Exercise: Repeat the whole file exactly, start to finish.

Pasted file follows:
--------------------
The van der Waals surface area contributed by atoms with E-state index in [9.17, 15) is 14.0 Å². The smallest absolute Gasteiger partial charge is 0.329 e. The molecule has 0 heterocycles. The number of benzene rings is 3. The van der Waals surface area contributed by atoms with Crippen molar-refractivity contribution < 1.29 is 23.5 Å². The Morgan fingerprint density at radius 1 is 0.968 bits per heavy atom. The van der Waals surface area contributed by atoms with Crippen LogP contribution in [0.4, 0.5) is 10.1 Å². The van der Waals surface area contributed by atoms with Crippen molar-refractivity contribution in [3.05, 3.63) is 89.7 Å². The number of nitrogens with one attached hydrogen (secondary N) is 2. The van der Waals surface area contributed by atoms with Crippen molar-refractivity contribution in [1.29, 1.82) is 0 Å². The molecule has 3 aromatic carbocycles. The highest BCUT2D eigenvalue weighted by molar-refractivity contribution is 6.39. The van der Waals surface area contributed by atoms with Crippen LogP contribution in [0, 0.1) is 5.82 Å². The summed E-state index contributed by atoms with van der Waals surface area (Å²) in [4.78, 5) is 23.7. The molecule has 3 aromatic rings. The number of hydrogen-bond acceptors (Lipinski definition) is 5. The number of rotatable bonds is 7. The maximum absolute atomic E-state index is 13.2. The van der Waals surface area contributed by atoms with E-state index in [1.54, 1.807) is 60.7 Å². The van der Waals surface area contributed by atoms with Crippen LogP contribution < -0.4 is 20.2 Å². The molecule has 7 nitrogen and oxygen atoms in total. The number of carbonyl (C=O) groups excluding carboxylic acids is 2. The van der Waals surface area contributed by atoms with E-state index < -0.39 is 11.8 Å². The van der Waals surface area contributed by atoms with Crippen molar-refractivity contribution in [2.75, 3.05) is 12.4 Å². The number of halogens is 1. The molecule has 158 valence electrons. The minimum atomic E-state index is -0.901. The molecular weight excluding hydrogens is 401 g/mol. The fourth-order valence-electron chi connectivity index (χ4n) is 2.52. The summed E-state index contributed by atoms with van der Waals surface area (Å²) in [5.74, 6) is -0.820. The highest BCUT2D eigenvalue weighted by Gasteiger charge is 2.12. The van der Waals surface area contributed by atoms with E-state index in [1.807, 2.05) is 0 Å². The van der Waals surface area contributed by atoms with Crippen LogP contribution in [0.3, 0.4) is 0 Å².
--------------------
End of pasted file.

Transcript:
The van der Waals surface area contributed by atoms with E-state index in [9.17, 15) is 14.0 Å². The smallest absolute Gasteiger partial charge is 0.329 e. The molecule has 0 heterocycles. The number of benzene rings is 3. The van der Waals surface area contributed by atoms with Crippen molar-refractivity contribution < 1.29 is 23.5 Å². The Morgan fingerprint density at radius 1 is 0.968 bits per heavy atom. The van der Waals surface area contributed by atoms with Crippen LogP contribution in [0.4, 0.5) is 10.1 Å². The van der Waals surface area contributed by atoms with Crippen molar-refractivity contribution in [3.05, 3.63) is 89.7 Å². The number of nitrogens with one attached hydrogen (secondary N) is 2. The van der Waals surface area contributed by atoms with Crippen molar-refractivity contribution in [1.29, 1.82) is 0 Å². The molecule has 3 aromatic carbocycles. The highest BCUT2D eigenvalue weighted by molar-refractivity contribution is 6.39. The van der Waals surface area contributed by atoms with Crippen LogP contribution in [0, 0.1) is 5.82 Å². The summed E-state index contributed by atoms with van der Waals surface area (Å²) in [4.78, 5) is 23.7. The molecule has 3 aromatic rings. The number of hydrogen-bond acceptors (Lipinski definition) is 5. The number of rotatable bonds is 7. The maximum absolute atomic E-state index is 13.2. The van der Waals surface area contributed by atoms with E-state index in [1.54, 1.807) is 60.7 Å². The van der Waals surface area contributed by atoms with Crippen LogP contribution < -0.4 is 20.2 Å². The molecule has 7 nitrogen and oxygen atoms in total. The number of carbonyl (C=O) groups excluding carboxylic acids is 2. The van der Waals surface area contributed by atoms with E-state index < -0.39 is 11.8 Å². The van der Waals surface area contributed by atoms with Crippen molar-refractivity contribution in [2.75, 3.05) is 12.4 Å². The number of halogens is 1. The molecule has 158 valence electrons. The minimum atomic E-state index is -0.901. The molecular weight excluding hydrogens is 401 g/mol. The fourth-order valence-electron chi connectivity index (χ4n) is 2.52. The summed E-state index contributed by atoms with van der Waals surface area (Å²) in [5.74, 6) is -0.820. The highest BCUT2D eigenvalue weighted by Gasteiger charge is 2.12. The van der Waals surface area contributed by atoms with E-state index in [1.807, 2.05) is 0 Å². The van der Waals surface area contributed by atoms with Crippen LogP contribution in [0.3, 0.4) is 0 Å².